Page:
Star Wars Infographic: Accountants from Leeds Talk Death Star Finances

October 9, 2017

We all love a bit of escapism, which is why Star Wars is so successful. Yet, behind the fantasy of it all, our accountants from Leeds wonder if realism is lurking. Could a weapon such as the Death Star actually be built, or is it just a terrifying pipedream?

Here at Russell Smith Chartered Accountants, we like to investigate. Whether it is the ramifications of a general election or the benefits of establishing a limited company, we’re always hunting for the truth behind the rhetoric.

Today, though, we’re taking a step outside our comfort zone and into a galaxy far, far away. Our accountants from Leeds are a bit obsessed with numbers, which is why when one of us asked the question “could The Empire actually afford a Death Star?” we couldn’t just ignore it.

We won’t waste your time keeping you guessing if it could be done. Below is our Star Wars infographic all about whether or not the Death Star was actually affordable:

Russell Smith Accountants from Leeds Infographic discussing Stars Wars Death Star Affordability

There you have it. The Death Star was not only affordable but a downright steal. If you’d like to learn more about how our accountants from Leeds worked all this out, keep reading!

Costing the Death Star

Before we could work out if the Imperial Empire could afford a Death Star, we had to work out the cost of the ultimate power in the universe. Happily, however, we weren’t the first to wonder how much that would be — although we were to first to actually think about the logistics of paying for it.

The folks over at Lehigh University figured out the price for us, at a staggering $852 quadrillion. But, we then had another issue. Since the Empire uses credits, not dollars, we had to convert the currency. Luckily, almost as if designed by an American, the currency in Star Wars converts exactly from 1 dollar to 1 credit, so we were all set.

Accountants from Leeds Start Crunching the Numbers

Things started out smoothly for us, as most of the work was already done. Unfortunately, the honeymoon period didn’t last. Despite the extreme quantities of (now defunct) expanded universe materials, there weren’t many resources that claimed to know the exact population of our galaxy far, far away.

So, we had to do some digging.

Our research led us to some interesting results.

The galaxy in which Star Wars is known to be home to 100 quadrillion intelligent lifeforms — lifeforms the Empire can tax. Of these lifeforms, though, only 75% reside in controlled space. The rest are in unpoliced regions such as planets owned by the Hutts. This includes Han Solo’s pal, Jaba.

So we had our taxable pool, but then we had another issue.

Nowhere in the available Star Wars resources does it state how much tax they actually take from their citizens. This led us to take head from real-world examples. The resulting figure was an estimated 50%, near the highest figure taken by any national authority.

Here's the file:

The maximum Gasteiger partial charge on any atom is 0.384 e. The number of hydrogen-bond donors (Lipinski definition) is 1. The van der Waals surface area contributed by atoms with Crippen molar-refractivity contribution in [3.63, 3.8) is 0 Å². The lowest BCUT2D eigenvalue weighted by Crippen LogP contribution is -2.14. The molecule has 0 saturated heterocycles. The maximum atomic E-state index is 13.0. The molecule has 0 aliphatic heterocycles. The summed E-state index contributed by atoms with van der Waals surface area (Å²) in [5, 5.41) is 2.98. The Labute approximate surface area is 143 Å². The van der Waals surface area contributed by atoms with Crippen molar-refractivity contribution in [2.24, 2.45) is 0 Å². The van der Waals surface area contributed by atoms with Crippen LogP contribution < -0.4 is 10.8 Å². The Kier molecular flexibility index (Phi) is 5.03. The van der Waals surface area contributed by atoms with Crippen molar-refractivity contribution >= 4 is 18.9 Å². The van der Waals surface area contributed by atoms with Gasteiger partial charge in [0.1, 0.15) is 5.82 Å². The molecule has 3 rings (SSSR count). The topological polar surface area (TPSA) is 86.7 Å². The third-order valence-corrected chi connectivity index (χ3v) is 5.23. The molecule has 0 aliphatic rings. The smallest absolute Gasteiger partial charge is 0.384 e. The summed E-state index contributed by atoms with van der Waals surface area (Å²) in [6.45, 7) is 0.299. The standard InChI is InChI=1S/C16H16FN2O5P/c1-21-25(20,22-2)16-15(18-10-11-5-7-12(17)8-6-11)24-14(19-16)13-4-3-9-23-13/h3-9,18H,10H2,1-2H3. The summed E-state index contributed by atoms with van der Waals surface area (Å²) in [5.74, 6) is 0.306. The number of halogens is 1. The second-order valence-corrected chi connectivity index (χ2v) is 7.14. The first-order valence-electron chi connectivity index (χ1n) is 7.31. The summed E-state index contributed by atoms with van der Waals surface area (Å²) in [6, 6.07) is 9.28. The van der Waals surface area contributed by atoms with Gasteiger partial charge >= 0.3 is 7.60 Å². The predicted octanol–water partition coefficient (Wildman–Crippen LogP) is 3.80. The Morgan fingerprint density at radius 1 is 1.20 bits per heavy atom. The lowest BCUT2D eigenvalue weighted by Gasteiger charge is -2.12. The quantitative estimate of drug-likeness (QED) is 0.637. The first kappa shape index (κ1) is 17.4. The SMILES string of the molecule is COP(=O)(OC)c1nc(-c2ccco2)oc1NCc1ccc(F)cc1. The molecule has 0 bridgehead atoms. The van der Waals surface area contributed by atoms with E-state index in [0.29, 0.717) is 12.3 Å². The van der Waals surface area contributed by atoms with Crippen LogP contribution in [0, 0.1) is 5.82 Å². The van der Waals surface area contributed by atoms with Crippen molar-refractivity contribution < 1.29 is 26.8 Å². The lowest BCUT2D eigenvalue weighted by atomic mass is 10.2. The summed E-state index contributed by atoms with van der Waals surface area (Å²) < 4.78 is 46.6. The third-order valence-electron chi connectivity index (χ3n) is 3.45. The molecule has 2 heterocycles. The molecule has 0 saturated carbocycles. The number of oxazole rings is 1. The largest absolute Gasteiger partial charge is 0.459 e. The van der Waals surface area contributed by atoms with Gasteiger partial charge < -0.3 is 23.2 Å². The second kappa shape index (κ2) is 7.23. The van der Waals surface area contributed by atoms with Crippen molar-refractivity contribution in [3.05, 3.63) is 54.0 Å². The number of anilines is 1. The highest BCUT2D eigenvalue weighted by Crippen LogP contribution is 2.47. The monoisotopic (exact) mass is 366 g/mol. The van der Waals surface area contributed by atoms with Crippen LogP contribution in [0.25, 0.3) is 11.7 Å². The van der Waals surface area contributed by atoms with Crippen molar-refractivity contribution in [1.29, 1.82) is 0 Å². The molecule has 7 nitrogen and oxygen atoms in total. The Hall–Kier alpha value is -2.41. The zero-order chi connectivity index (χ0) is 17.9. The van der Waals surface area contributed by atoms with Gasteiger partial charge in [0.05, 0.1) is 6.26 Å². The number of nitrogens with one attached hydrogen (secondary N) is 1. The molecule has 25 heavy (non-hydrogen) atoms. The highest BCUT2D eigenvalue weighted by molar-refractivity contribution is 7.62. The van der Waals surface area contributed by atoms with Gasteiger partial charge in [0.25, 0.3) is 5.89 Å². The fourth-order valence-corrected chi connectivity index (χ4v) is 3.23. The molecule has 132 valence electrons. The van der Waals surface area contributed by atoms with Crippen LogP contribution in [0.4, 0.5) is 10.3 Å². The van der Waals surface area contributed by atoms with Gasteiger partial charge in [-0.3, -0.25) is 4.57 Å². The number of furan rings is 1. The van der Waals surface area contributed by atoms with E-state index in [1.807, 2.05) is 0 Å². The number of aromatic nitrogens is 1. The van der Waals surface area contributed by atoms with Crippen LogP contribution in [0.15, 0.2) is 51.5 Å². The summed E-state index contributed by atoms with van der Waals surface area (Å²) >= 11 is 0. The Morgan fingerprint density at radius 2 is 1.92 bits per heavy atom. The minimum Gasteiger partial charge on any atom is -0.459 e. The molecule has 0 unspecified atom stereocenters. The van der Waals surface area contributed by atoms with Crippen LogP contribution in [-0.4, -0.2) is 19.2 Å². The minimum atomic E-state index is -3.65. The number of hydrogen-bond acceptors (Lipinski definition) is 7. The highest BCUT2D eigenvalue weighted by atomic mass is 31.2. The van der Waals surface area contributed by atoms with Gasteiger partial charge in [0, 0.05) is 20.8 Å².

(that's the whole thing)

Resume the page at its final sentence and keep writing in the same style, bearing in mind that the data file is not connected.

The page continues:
We assumed the Empire probably wasn’t very lenient. But, as a dictatorship masquerading as a democracy, it probably wasn’t going to go too far as to inspire complete hatred amongst all subjugated planets.

Working Out the Average Wage of a Galaxy Far, Far Away

Now we had a tax figure and a taxable population. But how do you figure out how much the lifeforms of a galaxy far, far away actually make? This is where our Star Wars infographic hit a snag, but not for long.

Our accountants from Leeds worked out that there is one planet in the Star Wars galaxy, Coruscant, that actually had data on its citizens and their income. From this, we could work out how much a being on the planet was taxed.

But not all people in the galaxy would be earning this much. Coruscant is an affluent city planet, the home of much commerce and business. There would be many other places without such wealth, such as Luke’s home of Tatooine.

So how do we carry on with our infographic? Again, we drew from real life examples.

An affluent place of commerce and business sounds a lot like New York City. So, we compared the average wage of a New Yorker to the average wage of the rest of the world, taking into account everyone from the young to the unemployed. This allowed us to get an idea of how the wage of someone in New York City measured up the global standard.

Transferring this logic across to our fictional Star Wars universe, we could then make assumptions about how the citizens of Coruscant’s wealth compared to those across the galaxy.

Finally, we had our average wage, which meant we could work out how much tax The Empire could earn from its citizens and how feasible a Death Star really was.

And, as our Star Wars Infographic shows, it was completely within their power to build. It may be a fantasy universe, but that doesn’t mean it can’t be realistic… sort of!

Have you got confusing tax figures you need help solving? We don’t just deal with problems on an intergalactic level; we’ll also investigate your small business’ numbers, too! Get in touch with our chartered accountants from Leeds today.

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